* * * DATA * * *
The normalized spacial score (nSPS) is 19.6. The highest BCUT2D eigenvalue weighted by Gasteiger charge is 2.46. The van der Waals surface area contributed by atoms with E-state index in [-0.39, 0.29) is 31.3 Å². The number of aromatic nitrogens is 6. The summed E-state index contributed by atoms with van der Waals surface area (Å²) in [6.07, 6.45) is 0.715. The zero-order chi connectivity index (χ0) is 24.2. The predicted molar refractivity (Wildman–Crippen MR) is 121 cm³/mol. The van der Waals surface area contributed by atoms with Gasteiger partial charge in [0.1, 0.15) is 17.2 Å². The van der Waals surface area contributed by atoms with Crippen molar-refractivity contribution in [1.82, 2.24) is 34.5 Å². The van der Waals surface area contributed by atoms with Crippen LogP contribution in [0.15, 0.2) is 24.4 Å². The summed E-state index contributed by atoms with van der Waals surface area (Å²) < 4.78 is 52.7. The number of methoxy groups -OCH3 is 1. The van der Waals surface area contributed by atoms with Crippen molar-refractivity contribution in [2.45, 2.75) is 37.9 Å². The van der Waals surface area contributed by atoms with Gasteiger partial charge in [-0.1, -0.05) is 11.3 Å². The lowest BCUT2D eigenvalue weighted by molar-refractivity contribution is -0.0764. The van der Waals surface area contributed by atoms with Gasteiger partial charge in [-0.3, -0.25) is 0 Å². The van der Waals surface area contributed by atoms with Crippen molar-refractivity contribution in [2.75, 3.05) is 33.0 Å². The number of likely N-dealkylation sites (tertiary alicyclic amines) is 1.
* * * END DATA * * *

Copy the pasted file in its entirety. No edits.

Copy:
The normalized spacial score (nSPS) is 19.6. The highest BCUT2D eigenvalue weighted by Gasteiger charge is 2.46. The van der Waals surface area contributed by atoms with E-state index in [-0.39, 0.29) is 31.3 Å². The number of aromatic nitrogens is 6. The summed E-state index contributed by atoms with van der Waals surface area (Å²) in [6.07, 6.45) is 0.715. The zero-order chi connectivity index (χ0) is 24.2. The predicted molar refractivity (Wildman–Crippen MR) is 121 cm³/mol. The van der Waals surface area contributed by atoms with Gasteiger partial charge in [0.1, 0.15) is 17.2 Å². The van der Waals surface area contributed by atoms with Crippen molar-refractivity contribution in [1.82, 2.24) is 34.5 Å². The van der Waals surface area contributed by atoms with Crippen LogP contribution in [0.15, 0.2) is 24.4 Å². The summed E-state index contributed by atoms with van der Waals surface area (Å²) < 4.78 is 52.7. The number of methoxy groups -OCH3 is 1. The van der Waals surface area contributed by atoms with Crippen molar-refractivity contribution in [2.45, 2.75) is 37.9 Å². The van der Waals surface area contributed by atoms with Gasteiger partial charge in [-0.1, -0.05) is 11.3 Å². The lowest BCUT2D eigenvalue weighted by molar-refractivity contribution is -0.0764. The van der Waals surface area contributed by atoms with Gasteiger partial charge in [-0.3, -0.25) is 0 Å². The van der Waals surface area contributed by atoms with Crippen molar-refractivity contribution in [2.75, 3.05) is 33.0 Å². The number of likely N-dealkylation sites (tertiary alicyclic amines) is 1.